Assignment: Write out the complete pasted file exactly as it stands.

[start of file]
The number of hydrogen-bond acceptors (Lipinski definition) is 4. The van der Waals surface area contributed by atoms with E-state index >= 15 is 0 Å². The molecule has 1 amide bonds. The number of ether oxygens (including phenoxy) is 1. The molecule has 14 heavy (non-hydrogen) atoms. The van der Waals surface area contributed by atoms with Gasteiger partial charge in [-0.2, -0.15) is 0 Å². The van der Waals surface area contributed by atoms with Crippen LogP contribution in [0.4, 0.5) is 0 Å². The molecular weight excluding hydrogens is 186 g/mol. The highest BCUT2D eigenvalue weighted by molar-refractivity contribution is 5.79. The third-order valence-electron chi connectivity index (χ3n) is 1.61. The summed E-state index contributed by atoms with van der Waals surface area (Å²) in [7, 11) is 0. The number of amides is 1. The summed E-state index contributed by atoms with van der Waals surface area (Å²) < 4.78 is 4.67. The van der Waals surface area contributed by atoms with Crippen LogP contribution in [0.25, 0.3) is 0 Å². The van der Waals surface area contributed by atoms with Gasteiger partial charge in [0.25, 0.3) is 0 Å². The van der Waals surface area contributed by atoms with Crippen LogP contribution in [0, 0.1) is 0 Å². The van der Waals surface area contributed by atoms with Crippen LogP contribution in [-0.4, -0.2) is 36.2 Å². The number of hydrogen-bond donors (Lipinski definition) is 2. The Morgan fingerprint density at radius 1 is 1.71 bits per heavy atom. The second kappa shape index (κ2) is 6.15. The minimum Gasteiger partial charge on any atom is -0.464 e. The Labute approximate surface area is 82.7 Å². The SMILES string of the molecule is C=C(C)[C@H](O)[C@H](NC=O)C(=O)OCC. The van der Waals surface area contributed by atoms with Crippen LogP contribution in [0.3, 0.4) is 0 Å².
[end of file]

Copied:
The number of hydrogen-bond acceptors (Lipinski definition) is 4. The van der Waals surface area contributed by atoms with E-state index >= 15 is 0 Å². The molecule has 1 amide bonds. The number of ether oxygens (including phenoxy) is 1. The molecule has 14 heavy (non-hydrogen) atoms. The van der Waals surface area contributed by atoms with Gasteiger partial charge in [-0.2, -0.15) is 0 Å². The van der Waals surface area contributed by atoms with Crippen LogP contribution in [0.4, 0.5) is 0 Å². The molecular weight excluding hydrogens is 186 g/mol. The highest BCUT2D eigenvalue weighted by molar-refractivity contribution is 5.79. The third-order valence-electron chi connectivity index (χ3n) is 1.61. The summed E-state index contributed by atoms with van der Waals surface area (Å²) in [7, 11) is 0. The number of amides is 1. The summed E-state index contributed by atoms with van der Waals surface area (Å²) < 4.78 is 4.67. The van der Waals surface area contributed by atoms with Crippen LogP contribution in [0.25, 0.3) is 0 Å². The van der Waals surface area contributed by atoms with Gasteiger partial charge in [0.25, 0.3) is 0 Å². The van der Waals surface area contributed by atoms with Crippen LogP contribution in [0, 0.1) is 0 Å². The van der Waals surface area contributed by atoms with Crippen LogP contribution in [-0.4, -0.2) is 36.2 Å². The number of hydrogen-bond donors (Lipinski definition) is 2. The Morgan fingerprint density at radius 1 is 1.71 bits per heavy atom. The second kappa shape index (κ2) is 6.15. The minimum Gasteiger partial charge on any atom is -0.464 e. The Labute approximate surface area is 82.7 Å². The SMILES string of the molecule is C=C(C)[C@H](O)[C@H](NC=O)C(=O)OCC. The van der Waals surface area contributed by atoms with Crippen LogP contribution in [0.3, 0.4) is 0 Å².